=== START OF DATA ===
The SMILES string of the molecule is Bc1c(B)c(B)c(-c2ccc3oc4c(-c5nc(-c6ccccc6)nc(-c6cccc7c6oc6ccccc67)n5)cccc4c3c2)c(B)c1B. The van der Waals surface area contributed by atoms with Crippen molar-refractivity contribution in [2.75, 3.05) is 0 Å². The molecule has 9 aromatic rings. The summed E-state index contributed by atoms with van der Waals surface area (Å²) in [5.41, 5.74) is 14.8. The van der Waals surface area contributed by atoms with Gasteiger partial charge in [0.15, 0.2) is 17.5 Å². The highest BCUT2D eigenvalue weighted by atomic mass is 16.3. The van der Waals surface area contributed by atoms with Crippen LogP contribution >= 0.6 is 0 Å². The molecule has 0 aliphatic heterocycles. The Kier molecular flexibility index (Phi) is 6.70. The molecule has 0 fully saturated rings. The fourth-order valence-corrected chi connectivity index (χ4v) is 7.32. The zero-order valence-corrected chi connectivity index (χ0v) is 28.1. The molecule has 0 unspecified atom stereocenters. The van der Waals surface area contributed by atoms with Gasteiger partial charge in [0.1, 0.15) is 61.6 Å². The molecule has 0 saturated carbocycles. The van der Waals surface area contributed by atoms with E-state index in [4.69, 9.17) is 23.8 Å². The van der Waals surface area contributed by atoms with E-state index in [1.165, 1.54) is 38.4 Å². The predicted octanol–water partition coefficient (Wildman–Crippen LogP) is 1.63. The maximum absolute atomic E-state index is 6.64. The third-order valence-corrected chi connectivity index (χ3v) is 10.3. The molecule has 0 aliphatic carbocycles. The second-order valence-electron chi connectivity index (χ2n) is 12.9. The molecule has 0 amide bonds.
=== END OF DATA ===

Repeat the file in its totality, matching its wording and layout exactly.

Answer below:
The SMILES string of the molecule is Bc1c(B)c(B)c(-c2ccc3oc4c(-c5nc(-c6ccccc6)nc(-c6cccc7c6oc6ccccc67)n5)cccc4c3c2)c(B)c1B. The van der Waals surface area contributed by atoms with Crippen molar-refractivity contribution in [2.75, 3.05) is 0 Å². The molecule has 9 aromatic rings. The summed E-state index contributed by atoms with van der Waals surface area (Å²) in [5.41, 5.74) is 14.8. The van der Waals surface area contributed by atoms with Gasteiger partial charge in [0.15, 0.2) is 17.5 Å². The highest BCUT2D eigenvalue weighted by atomic mass is 16.3. The van der Waals surface area contributed by atoms with Crippen LogP contribution >= 0.6 is 0 Å². The molecule has 0 aliphatic heterocycles. The Kier molecular flexibility index (Phi) is 6.70. The molecule has 0 fully saturated rings. The fourth-order valence-corrected chi connectivity index (χ4v) is 7.32. The zero-order valence-corrected chi connectivity index (χ0v) is 28.1. The molecule has 0 unspecified atom stereocenters. The van der Waals surface area contributed by atoms with Gasteiger partial charge in [0.1, 0.15) is 61.6 Å². The molecule has 0 saturated carbocycles. The van der Waals surface area contributed by atoms with E-state index in [4.69, 9.17) is 23.8 Å². The van der Waals surface area contributed by atoms with E-state index in [1.165, 1.54) is 38.4 Å². The predicted octanol–water partition coefficient (Wildman–Crippen LogP) is 1.63. The maximum absolute atomic E-state index is 6.64. The third-order valence-corrected chi connectivity index (χ3v) is 10.3. The molecule has 0 aliphatic carbocycles. The second-order valence-electron chi connectivity index (χ2n) is 12.9. The molecule has 0 amide bonds.